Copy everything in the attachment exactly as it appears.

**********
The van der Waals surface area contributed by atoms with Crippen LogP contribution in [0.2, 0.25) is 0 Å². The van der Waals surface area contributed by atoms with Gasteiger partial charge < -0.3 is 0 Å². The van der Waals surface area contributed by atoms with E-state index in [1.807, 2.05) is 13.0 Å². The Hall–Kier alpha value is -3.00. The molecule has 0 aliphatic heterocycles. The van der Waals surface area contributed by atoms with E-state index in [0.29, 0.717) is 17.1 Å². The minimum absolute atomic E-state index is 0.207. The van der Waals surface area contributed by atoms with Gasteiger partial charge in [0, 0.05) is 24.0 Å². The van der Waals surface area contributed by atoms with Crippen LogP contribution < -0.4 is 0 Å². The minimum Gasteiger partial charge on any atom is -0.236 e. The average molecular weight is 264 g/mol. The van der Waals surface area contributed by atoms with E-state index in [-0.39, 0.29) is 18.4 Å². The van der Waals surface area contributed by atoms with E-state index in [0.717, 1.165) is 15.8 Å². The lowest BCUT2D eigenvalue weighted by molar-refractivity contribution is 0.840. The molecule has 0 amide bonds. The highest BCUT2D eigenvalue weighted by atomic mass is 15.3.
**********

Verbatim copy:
The van der Waals surface area contributed by atoms with Crippen LogP contribution in [0.2, 0.25) is 0 Å². The van der Waals surface area contributed by atoms with Gasteiger partial charge < -0.3 is 0 Å². The van der Waals surface area contributed by atoms with E-state index in [1.807, 2.05) is 13.0 Å². The Hall–Kier alpha value is -3.00. The molecule has 0 aliphatic heterocycles. The van der Waals surface area contributed by atoms with E-state index in [0.29, 0.717) is 17.1 Å². The minimum absolute atomic E-state index is 0.207. The van der Waals surface area contributed by atoms with Gasteiger partial charge in [0, 0.05) is 24.0 Å². The van der Waals surface area contributed by atoms with Crippen LogP contribution < -0.4 is 0 Å². The minimum Gasteiger partial charge on any atom is -0.236 e. The average molecular weight is 264 g/mol. The van der Waals surface area contributed by atoms with E-state index in [-0.39, 0.29) is 18.4 Å². The van der Waals surface area contributed by atoms with E-state index in [0.717, 1.165) is 15.8 Å². The lowest BCUT2D eigenvalue weighted by molar-refractivity contribution is 0.840. The molecule has 0 amide bonds. The highest BCUT2D eigenvalue weighted by atomic mass is 15.3.